November 19, 1999

Miners Strike Shows The Human Cost of Economic Reform

EDITOR'S NOTE: The Cananea copper mine, less than an hour from the U.S. border, was a symbol of the conditions that led to the Mexican Revolution in 1906. This year, the same mine again presents a rich example of unfairness, only this time its owner is operating with blessings of the government. This article was written in April 1999, but was held for publication to coincide with El Dia de la Revolución Mexicana, November 20th.


By David Bacon

CANANEA, SONORA — In these mile-high mountains just 25 miles south of the Arizona border, over 2,000 miners have been locked in a bitter industrial war since mid-November, 1998.

Here Grupo Mexico operates North America's oldest — and one of the world's largest — copper mines. The town, Cananea, a small, dusty community of 30,000, occupies an almost mythic place in the story of the Mexican Revolution.

In 1906, the mine's U.S. owners paid Mexican miners less than they paid to white supervisors brought down from the north. Cananea miners went on strike, demanding 5 pesos for an 8-hour day and an end to the lower Mexican wage.

After they were attacked by Arizona vigilantes, workers took up arms and were bloodily put down by then-dictator Porfirio Diaz. In Mexican public schools, children learn of Cananea as the opening shots of what became the Mexican Revolution.

Last November, history seemed about to repeat itself. The mine was paralyzed by a strike — a strike called to protest plans to eliminate the jobs of 700 of its 2070 blue-collar employees.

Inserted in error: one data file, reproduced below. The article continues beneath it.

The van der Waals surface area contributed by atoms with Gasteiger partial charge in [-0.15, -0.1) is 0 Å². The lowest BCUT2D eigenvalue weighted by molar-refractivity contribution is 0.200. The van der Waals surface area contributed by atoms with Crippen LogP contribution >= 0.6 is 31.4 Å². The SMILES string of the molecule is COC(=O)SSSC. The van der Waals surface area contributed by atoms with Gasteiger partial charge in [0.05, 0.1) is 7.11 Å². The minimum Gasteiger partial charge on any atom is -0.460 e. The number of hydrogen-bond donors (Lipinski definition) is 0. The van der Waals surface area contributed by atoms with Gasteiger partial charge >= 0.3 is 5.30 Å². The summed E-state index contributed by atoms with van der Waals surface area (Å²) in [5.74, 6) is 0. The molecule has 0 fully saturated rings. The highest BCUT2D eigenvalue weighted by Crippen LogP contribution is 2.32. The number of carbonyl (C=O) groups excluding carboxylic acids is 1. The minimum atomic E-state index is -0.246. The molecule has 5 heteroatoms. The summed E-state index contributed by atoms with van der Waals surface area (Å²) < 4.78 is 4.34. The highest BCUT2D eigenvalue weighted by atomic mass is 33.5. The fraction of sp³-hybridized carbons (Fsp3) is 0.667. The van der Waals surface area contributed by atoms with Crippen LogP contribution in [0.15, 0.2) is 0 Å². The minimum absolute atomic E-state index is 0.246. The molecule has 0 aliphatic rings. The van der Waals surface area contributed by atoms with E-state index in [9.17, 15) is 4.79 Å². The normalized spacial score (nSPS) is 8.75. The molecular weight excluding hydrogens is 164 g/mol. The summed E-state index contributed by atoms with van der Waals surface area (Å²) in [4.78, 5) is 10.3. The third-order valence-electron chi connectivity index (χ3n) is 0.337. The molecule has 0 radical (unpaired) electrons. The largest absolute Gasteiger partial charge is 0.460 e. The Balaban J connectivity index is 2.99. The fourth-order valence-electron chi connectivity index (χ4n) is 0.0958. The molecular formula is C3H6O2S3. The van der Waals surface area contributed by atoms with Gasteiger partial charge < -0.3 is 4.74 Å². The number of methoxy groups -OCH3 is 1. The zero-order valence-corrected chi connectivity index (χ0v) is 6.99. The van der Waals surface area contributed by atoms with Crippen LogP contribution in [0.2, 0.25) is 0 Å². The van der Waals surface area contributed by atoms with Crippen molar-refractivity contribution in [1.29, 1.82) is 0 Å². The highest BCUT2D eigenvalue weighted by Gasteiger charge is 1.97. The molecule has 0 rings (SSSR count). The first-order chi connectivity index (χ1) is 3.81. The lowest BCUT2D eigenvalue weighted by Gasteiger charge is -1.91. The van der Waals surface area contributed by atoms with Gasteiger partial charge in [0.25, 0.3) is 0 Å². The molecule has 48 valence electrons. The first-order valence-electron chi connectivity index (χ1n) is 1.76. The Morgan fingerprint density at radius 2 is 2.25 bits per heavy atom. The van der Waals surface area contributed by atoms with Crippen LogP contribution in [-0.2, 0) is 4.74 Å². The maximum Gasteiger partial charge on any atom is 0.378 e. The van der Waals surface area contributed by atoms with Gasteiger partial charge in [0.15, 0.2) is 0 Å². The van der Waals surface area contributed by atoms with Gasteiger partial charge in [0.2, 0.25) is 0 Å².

This time, however, their enemy was not a foreign owner but one of Mexico's wealthiest industrialists, Jorge Larrea, a primary beneficiary of government economic reforms. Larrea's planned job cuts were the logical result of a government policy of privatizing Mexican industry, downsizing its workforce in an effort to increase investment incentives. Cananea strikers directly challenged this policy.

Larrea's industrial empire has grown rapidly through his close friendship with past-President Carlos Salinas. Under Salinas, the Mexican government sold Larrea the Cananea and other copper mines, railroads and heavy industrial enterprises, often at a fraction of their book value. Larrea was one of 13 Mexican financiers who became billionaires during the Salinas administration.

The enterprises acquired by Grupo Mexico have been rocked by conflict over drastic job cuts. In 1997, Larrea bought the 6,521-kilometer Pacific North Railroad, in partnership with Pennsylvania-based Union Pacific. Last summer, workers throughout northern Mexico mounted a series of rolling wildcat strikes over plans to reduce its workforce of 13,000 by more than half.